vipassanM-DM-^A. In PM-DM-^Ali, "insight" (see also S. VIPAsYANM-DM-^@). Insight is defined as the direct intuition of the three marks (P. tilakkhana; S. TRILAKsAnA) of existence that characterize all phenomena: P. aniccM-DM-^A (S. ANITYATM-DM-^@) or impermanence, dukkha (S. DUM-aM-8M-$KHA) or suffering, and anatta (S. ANM-DM-^@TMAN) or nonself. Insight associated with the attainment of any of the eight noble paths and fruits (P. ariyamaggaphala; S. M-DM-^@RYAMM-DM-^@RGAPHALA) or associated with the attainment of cessation (NIRODHASAMM-DM-^@PATTI) is classified as supramundane (P. lokuttara; S. LOKOTTARA); that which is not associated with the noble paths and fruits is classified as mundane (P. lokiya; S. LAUKIKA). The classical commentarial paradigm pairs vipassanM-DM-^A with samatha (S. sAMATHA), or tranquillity, these two together being described as the two wings of Buddhist meditative cultivation (BHM-DM-^@VANM-DM-^@). VipassanM-DM-^A, when fully developed, leads to enlightenment (BODHI) and nibbM-DM-^Ana (S. NIRVM-DM-^@nA); samatha when fully developed leads to the attainment of JHM-DM-^@NA (S. DHYM-DM-^@NA), or meditative absorption, and the attainment of certain supranormal powers (P. abhiNNM-DM-^A; S. ABHIJNM-DM-^@). While the formal training in vipassanM-DM-^A meditation does not require the prior attainment of either jhM-DM-^Ana or abhiNNM-DM-^A, the mind must nevertheless have achieved a modicum of pacification through "threshold concentration" (UPACM-DM-^@RASAMM-DM-^@DHI) as a prerequisite for successful vipassanM-DM-^A practice. The VISUDDHIMAGGA lists eighteen main types of vipassanM-DM-^ANM-DM-^Ana (S. vipasyanM-DM-^AjNM-DM-^Ana), or insight knowledge, of (1) impermanence (aniccM-DM-^AnupassanM-DM-^A), (2) suffering (dukkhM-DM-^AnupassanM-DM-^A), (3) nonself (anattM-DM-^AnupnupassanM-DM-^A), (4) aversion (nibbidM-DM-^AnupassanM-DM-^A), (5) dispassion (virM-DM-^AgM-DM-^AnupassanM-DM-^A), (6) extinction (nirodhM-DM-^AnupassanM-DM-^A), (7) abandoning (patinissaggM-DM-^AnupassanM-DM-^AM-DM-^A), (8) waning (khayM-DM-^AnupassanM-DM-^A), (9) disappearing (vayM-DM-^AnupassanM-DM-^A), (10) change (viparinM-DM-^AmM-DM-^AnupassanM-DM-^A), (11) signlessness (animittM-DM-^AnupassanM-DM-^A), (12) wishlessness (apanihitM-DM-^AnupassanM-DM-^A), (13) emptiness (suNNatM-DM-^AnupassanM-DM-^A), (14) higher wisdom regarding phenomena (adhipaNNM-DM-^AdhammavipassanM-DM-^A), (15) knowledge and vision that accords with reality (YATHM-DM-^@BHuTAJNM-DM-^@NADARsANA), (16) contemplation of danger (M-DM-^AdM-DM-+navM-DM-^AnupassanM-DM-^A), (17) contemplation involving reflection (patisankhM-DM-^AnupassanM-DM-^A), and (18) turning away (vivattanM-DM-^AnupassanM-DM-^A). While the terms samatha and vipassanM-DM-^A do appear in sutta discussions of meditative training-although far more often in the later KHUDDAKANIKM-DM-^@YA sections of the canon-they figure most prominently in the ABHIDHAMMA and the later commentarial literature. The systems of vipassanM-DM-^A training taught today are modern constructs that do not antedate late-nineteenth century Burma (see LEDI SAYADAW; MAHASI SAYADAW); they are, however, derived from, or at least inspired by, commentarial or scriptural precedents. Two of the most successful vipassanM-DM-^A organizations outside Asia are the Insight Meditation Society and the loosely knit group of centers teaching S. N. Goenka's vipassana meditation; the former originates with AJAHN CHAH BODHINM-DM-^@nA (1917-1992) of the Thai forest tradition and the latter with the Burmese teacher U BA KHIN (1899-1971). See also YATHM-DM-^@BHuTAJNM-DM-^@NADARsANA.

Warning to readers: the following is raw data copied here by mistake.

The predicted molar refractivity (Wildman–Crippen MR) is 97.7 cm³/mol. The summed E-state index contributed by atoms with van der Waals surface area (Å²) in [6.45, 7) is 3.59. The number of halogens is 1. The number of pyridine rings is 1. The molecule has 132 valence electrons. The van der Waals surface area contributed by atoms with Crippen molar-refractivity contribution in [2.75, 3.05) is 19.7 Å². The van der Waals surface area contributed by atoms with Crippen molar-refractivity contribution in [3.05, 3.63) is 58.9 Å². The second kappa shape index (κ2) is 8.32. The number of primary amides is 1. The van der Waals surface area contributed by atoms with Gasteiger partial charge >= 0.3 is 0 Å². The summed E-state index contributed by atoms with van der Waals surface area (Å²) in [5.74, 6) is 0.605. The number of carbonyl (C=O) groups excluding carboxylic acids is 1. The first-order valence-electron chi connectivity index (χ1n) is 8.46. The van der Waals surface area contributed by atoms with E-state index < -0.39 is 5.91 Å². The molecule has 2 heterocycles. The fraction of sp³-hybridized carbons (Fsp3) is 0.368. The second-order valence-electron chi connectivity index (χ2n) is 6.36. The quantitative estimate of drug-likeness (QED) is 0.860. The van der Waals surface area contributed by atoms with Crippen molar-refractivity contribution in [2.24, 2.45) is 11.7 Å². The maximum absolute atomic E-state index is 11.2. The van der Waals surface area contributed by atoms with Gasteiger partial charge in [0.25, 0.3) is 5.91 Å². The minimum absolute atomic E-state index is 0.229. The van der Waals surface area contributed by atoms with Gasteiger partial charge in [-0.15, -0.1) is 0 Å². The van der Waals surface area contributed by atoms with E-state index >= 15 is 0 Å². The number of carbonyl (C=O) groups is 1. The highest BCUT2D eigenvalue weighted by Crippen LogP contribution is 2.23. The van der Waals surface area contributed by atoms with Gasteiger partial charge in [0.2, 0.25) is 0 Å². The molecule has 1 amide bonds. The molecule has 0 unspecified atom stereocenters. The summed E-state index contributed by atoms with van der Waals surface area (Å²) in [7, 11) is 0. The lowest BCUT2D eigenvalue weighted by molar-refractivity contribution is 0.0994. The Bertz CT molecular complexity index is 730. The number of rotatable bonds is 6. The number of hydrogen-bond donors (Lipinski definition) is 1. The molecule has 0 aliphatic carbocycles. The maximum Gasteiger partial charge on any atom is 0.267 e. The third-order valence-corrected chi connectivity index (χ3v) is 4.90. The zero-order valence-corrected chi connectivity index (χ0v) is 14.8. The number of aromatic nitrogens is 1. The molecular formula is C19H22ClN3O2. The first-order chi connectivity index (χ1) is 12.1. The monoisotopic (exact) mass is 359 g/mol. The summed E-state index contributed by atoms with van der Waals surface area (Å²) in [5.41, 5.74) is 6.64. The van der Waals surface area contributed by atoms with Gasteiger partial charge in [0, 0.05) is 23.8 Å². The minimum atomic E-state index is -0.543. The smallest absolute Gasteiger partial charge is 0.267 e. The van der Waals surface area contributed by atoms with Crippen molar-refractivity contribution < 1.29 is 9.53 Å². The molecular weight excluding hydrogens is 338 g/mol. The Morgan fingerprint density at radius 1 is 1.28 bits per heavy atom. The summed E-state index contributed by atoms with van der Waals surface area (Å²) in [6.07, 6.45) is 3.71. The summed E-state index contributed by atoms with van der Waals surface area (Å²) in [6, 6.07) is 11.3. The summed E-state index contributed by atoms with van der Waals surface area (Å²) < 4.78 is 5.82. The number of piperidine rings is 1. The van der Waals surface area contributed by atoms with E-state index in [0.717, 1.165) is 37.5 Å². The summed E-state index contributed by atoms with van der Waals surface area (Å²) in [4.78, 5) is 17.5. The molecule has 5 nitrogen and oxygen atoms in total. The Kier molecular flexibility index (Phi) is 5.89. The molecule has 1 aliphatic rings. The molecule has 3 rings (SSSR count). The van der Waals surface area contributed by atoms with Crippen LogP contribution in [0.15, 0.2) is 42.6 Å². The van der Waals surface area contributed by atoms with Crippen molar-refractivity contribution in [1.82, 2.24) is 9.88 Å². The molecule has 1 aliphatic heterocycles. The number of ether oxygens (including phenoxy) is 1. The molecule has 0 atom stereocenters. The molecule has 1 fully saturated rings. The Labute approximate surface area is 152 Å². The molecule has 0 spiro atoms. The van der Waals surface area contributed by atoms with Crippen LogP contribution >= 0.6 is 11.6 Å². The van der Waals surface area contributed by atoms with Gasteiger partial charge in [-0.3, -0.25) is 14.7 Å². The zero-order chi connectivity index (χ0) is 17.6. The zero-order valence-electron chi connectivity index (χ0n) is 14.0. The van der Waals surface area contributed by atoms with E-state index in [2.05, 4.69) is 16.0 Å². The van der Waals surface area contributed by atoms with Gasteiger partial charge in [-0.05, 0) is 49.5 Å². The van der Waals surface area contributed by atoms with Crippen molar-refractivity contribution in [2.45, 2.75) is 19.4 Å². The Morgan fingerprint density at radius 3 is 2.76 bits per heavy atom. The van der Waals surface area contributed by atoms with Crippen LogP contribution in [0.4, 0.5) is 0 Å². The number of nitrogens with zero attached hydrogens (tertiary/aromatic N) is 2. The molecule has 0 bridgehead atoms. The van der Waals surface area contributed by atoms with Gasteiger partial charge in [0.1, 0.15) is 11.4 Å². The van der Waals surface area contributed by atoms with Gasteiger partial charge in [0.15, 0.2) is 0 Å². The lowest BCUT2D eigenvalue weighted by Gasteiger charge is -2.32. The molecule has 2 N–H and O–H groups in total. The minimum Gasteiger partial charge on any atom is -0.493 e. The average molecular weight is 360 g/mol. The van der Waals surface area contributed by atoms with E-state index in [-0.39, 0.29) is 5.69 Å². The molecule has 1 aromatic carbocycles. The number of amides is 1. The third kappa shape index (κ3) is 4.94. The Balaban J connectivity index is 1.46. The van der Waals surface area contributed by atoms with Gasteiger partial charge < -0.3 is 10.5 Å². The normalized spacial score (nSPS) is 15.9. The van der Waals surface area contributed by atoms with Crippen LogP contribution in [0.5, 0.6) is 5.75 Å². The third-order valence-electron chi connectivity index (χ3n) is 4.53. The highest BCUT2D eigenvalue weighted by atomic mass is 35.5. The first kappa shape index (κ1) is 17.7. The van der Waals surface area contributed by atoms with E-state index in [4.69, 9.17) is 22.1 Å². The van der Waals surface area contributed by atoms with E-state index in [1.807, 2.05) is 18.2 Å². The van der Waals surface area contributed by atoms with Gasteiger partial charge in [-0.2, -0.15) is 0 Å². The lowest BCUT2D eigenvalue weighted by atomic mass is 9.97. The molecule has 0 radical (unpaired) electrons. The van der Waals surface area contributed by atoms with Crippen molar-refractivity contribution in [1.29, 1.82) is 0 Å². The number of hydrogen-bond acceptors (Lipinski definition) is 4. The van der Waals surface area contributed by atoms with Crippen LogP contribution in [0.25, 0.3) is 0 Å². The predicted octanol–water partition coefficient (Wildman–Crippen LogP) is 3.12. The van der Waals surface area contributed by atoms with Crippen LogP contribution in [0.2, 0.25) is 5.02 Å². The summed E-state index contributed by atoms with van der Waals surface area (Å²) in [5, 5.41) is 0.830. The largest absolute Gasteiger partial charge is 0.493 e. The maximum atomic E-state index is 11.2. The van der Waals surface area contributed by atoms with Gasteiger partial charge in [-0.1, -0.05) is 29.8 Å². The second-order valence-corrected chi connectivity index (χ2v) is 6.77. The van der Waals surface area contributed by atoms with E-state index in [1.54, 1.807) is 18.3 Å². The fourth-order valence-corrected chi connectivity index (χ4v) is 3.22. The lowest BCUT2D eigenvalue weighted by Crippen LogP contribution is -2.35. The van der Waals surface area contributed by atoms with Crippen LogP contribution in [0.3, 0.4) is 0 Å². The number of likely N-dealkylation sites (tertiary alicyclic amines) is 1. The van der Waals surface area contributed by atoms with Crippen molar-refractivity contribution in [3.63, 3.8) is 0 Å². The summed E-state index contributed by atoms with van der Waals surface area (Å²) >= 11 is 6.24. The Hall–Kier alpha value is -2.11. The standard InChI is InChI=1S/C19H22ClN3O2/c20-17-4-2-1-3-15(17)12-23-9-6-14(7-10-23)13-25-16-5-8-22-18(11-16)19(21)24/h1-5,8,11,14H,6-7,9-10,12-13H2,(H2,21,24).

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   5 Ajahn Chah

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  159 Ajahn Chah
   2 Jack Kornfield

1:awareness. ~ Ajahn Chah, @JoshuaOakley,
2:you have not even begun to practise Dhamma. ~ Ajahn Chah, @JoshuaOakley,
3:If you haven't wept deeply, you haven't begun to meditate." ~ Ajahn Chah, @CharlesAFrancis,
4:But when I know that the glass is already broken, every minute with it is precious. ~ Ajahn Chah, @JoshuaOakley,
5:If your mind is happy, then you happy anywhere you go. When wisdom awakens within you, you will see Truth wherever you look. Truth is all there is. It's like when you've learned how to read, you can then read anywhere you go. ~ Ajahn Chah, @JoshuaOakley,
1:To use an analogy from the Thai meditation master Ajahn Chah: if getting upset about something unpleasant is like being bitten by a snake, grasping for what’s pleasant is like grabbing the snake’s tail; sooner or later, it will still bite you. ~ rick-hanson, @wisdomtrove